Sediment gravity transport on the Weddell Sea continental margin
Anderson, John B.
Master of Arts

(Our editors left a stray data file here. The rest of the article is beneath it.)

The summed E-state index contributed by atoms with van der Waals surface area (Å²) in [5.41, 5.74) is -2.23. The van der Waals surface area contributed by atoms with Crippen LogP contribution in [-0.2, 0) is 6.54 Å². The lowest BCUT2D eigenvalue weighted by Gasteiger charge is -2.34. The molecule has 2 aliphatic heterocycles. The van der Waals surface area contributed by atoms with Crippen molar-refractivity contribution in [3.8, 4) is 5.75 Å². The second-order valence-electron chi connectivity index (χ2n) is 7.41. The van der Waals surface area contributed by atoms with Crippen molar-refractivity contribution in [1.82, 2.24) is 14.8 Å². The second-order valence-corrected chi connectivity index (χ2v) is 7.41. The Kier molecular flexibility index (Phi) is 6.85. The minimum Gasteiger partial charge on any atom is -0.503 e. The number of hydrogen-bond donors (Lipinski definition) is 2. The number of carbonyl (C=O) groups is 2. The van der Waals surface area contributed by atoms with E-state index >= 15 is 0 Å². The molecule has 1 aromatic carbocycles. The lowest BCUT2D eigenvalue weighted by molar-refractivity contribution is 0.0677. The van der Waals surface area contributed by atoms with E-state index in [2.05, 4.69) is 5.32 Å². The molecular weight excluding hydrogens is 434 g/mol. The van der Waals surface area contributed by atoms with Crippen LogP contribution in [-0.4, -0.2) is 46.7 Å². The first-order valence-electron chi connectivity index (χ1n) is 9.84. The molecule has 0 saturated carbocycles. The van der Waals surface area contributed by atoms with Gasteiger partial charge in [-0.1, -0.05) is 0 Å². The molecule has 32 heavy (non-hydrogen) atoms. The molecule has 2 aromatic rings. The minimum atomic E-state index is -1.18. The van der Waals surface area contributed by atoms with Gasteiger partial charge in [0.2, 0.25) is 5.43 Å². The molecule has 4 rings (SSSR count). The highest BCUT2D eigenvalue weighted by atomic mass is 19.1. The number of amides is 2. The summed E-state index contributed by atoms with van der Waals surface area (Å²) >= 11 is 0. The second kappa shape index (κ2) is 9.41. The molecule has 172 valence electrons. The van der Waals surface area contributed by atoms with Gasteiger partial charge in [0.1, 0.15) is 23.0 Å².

Understanding sediment gravity transport and continental slope processes has become increasingly important, especially with the current emphasis upon oil and gas exploration in the deep marine environment. Core x-radiography and textural and mineralogic analysis of sediment samples from Weddell Sea piston cores has enabled identification of several mechanisms of sediment mass transport which significantly influence sedimentation on the continental slope, abyssal plain, and continental shelf. End member processes such as debris flows and turbidity currents are found to occur throughout the eastern Weddell Sea, between °W and 45°W; however textural and visual evidence also substantiates the presence of sediment gravity flow processes which are transitional between end-member mechanisms. Downslope transition in sediment character between slump, debris flow, and turbidite deposits is related to a corresponding transition in the mechanics of grain support and transport. Because most material transported to the marine environment in the Weddell Sea is of poorly sorted glacial origin, analysis of the competence of the marine transport agents is augmented. Textural and mineralogic sorting within the turbidity current mechanism, for example, is found to be extremely efficient. Generation of well sorted quartz-rich sands from poorly sorted lithic source material occurs over relatively short distances, and proves to be a mechanism by which potentially large amounts of quartz sands are produced in the Weddell Sea. The intimate association of these sands with glacial sediments offers an alternative explanation for the quartzite/diamictite associations in ancient sequences which have been cited as evidence against a glacial origin for these deposits.